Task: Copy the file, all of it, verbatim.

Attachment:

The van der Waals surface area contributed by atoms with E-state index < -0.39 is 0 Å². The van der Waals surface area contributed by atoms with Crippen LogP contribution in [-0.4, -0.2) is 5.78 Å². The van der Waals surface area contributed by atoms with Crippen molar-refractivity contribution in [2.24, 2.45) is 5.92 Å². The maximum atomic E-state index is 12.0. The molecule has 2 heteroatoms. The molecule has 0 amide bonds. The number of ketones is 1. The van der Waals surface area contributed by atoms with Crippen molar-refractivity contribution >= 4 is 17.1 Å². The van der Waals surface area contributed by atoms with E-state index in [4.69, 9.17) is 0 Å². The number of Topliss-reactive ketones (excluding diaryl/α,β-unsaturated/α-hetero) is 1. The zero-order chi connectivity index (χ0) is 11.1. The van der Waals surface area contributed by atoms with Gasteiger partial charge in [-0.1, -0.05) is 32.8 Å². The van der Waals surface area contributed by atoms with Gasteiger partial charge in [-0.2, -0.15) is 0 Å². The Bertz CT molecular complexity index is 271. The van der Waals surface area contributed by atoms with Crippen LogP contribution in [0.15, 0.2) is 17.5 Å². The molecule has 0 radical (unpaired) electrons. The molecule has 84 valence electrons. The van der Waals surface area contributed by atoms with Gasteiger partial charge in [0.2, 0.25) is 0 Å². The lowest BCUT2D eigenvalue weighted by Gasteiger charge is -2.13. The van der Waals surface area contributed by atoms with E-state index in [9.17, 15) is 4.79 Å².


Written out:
The van der Waals surface area contributed by atoms with E-state index < -0.39 is 0 Å². The van der Waals surface area contributed by atoms with Crippen LogP contribution in [-0.4, -0.2) is 5.78 Å². The van der Waals surface area contributed by atoms with Crippen molar-refractivity contribution in [2.24, 2.45) is 5.92 Å². The maximum atomic E-state index is 12.0. The molecule has 2 heteroatoms. The molecule has 0 amide bonds. The number of ketones is 1. The van der Waals surface area contributed by atoms with Crippen molar-refractivity contribution >= 4 is 17.1 Å². The van der Waals surface area contributed by atoms with E-state index in [4.69, 9.17) is 0 Å². The number of Topliss-reactive ketones (excluding diaryl/α,β-unsaturated/α-hetero) is 1. The zero-order chi connectivity index (χ0) is 11.1. The van der Waals surface area contributed by atoms with Gasteiger partial charge in [-0.1, -0.05) is 32.8 Å². The van der Waals surface area contributed by atoms with Gasteiger partial charge in [-0.2, -0.15) is 0 Å². The Bertz CT molecular complexity index is 271. The van der Waals surface area contributed by atoms with Crippen LogP contribution in [0.15, 0.2) is 17.5 Å². The molecule has 0 radical (unpaired) electrons. The molecule has 84 valence electrons. The van der Waals surface area contributed by atoms with Gasteiger partial charge in [0.2, 0.25) is 0 Å². The lowest BCUT2D eigenvalue weighted by Gasteiger charge is -2.13. The van der Waals surface area contributed by atoms with E-state index in [9.17, 15) is 4.79 Å².